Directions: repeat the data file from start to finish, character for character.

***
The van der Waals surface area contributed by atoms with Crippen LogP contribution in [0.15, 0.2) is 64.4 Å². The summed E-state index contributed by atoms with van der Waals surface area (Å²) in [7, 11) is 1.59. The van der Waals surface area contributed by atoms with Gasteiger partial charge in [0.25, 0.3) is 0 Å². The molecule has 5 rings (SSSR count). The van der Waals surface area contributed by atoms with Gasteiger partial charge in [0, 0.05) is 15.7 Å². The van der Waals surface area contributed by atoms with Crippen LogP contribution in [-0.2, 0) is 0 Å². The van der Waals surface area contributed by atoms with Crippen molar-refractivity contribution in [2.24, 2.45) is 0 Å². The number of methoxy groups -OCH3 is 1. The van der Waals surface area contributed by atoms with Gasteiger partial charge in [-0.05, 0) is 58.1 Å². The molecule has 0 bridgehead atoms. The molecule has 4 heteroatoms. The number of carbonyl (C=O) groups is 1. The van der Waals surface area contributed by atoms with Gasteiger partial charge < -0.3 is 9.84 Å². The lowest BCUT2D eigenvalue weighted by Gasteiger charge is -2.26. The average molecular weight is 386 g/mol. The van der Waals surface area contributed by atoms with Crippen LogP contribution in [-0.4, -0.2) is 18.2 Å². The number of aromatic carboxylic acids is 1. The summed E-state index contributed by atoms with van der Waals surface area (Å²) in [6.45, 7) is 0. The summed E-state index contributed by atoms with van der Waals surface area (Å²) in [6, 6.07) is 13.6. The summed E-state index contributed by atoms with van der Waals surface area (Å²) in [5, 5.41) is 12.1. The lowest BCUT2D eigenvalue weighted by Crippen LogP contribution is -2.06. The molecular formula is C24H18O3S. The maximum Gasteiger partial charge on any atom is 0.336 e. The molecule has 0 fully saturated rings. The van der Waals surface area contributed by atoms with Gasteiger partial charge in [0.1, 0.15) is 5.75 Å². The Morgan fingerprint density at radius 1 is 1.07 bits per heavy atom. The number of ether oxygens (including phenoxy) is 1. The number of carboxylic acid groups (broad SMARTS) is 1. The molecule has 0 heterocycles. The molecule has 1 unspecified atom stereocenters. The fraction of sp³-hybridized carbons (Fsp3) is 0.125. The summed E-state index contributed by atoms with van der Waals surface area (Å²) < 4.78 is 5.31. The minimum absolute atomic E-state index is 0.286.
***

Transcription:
The van der Waals surface area contributed by atoms with Crippen LogP contribution in [0.15, 0.2) is 64.4 Å². The summed E-state index contributed by atoms with van der Waals surface area (Å²) in [7, 11) is 1.59. The van der Waals surface area contributed by atoms with Gasteiger partial charge in [0.25, 0.3) is 0 Å². The molecule has 5 rings (SSSR count). The van der Waals surface area contributed by atoms with Gasteiger partial charge in [0, 0.05) is 15.7 Å². The van der Waals surface area contributed by atoms with Crippen LogP contribution in [-0.2, 0) is 0 Å². The van der Waals surface area contributed by atoms with Crippen molar-refractivity contribution in [2.24, 2.45) is 0 Å². The number of methoxy groups -OCH3 is 1. The van der Waals surface area contributed by atoms with Gasteiger partial charge in [-0.05, 0) is 58.1 Å². The molecule has 0 bridgehead atoms. The molecule has 4 heteroatoms. The number of carbonyl (C=O) groups is 1. The van der Waals surface area contributed by atoms with Gasteiger partial charge < -0.3 is 9.84 Å². The lowest BCUT2D eigenvalue weighted by Gasteiger charge is -2.26. The average molecular weight is 386 g/mol. The van der Waals surface area contributed by atoms with Crippen LogP contribution in [-0.4, -0.2) is 18.2 Å². The number of aromatic carboxylic acids is 1. The summed E-state index contributed by atoms with van der Waals surface area (Å²) in [6.45, 7) is 0. The summed E-state index contributed by atoms with van der Waals surface area (Å²) in [6, 6.07) is 13.6. The summed E-state index contributed by atoms with van der Waals surface area (Å²) in [5, 5.41) is 12.1. The lowest BCUT2D eigenvalue weighted by Crippen LogP contribution is -2.06. The molecular formula is C24H18O3S. The maximum Gasteiger partial charge on any atom is 0.336 e. The molecule has 0 fully saturated rings. The van der Waals surface area contributed by atoms with Gasteiger partial charge in [0.1, 0.15) is 5.75 Å². The Morgan fingerprint density at radius 1 is 1.07 bits per heavy atom. The number of ether oxygens (including phenoxy) is 1. The number of carboxylic acid groups (broad SMARTS) is 1. The molecule has 0 heterocycles. The molecule has 1 unspecified atom stereocenters. The fraction of sp³-hybridized carbons (Fsp3) is 0.125. The summed E-state index contributed by atoms with van der Waals surface area (Å²) < 4.78 is 5.31. The minimum absolute atomic E-state index is 0.286.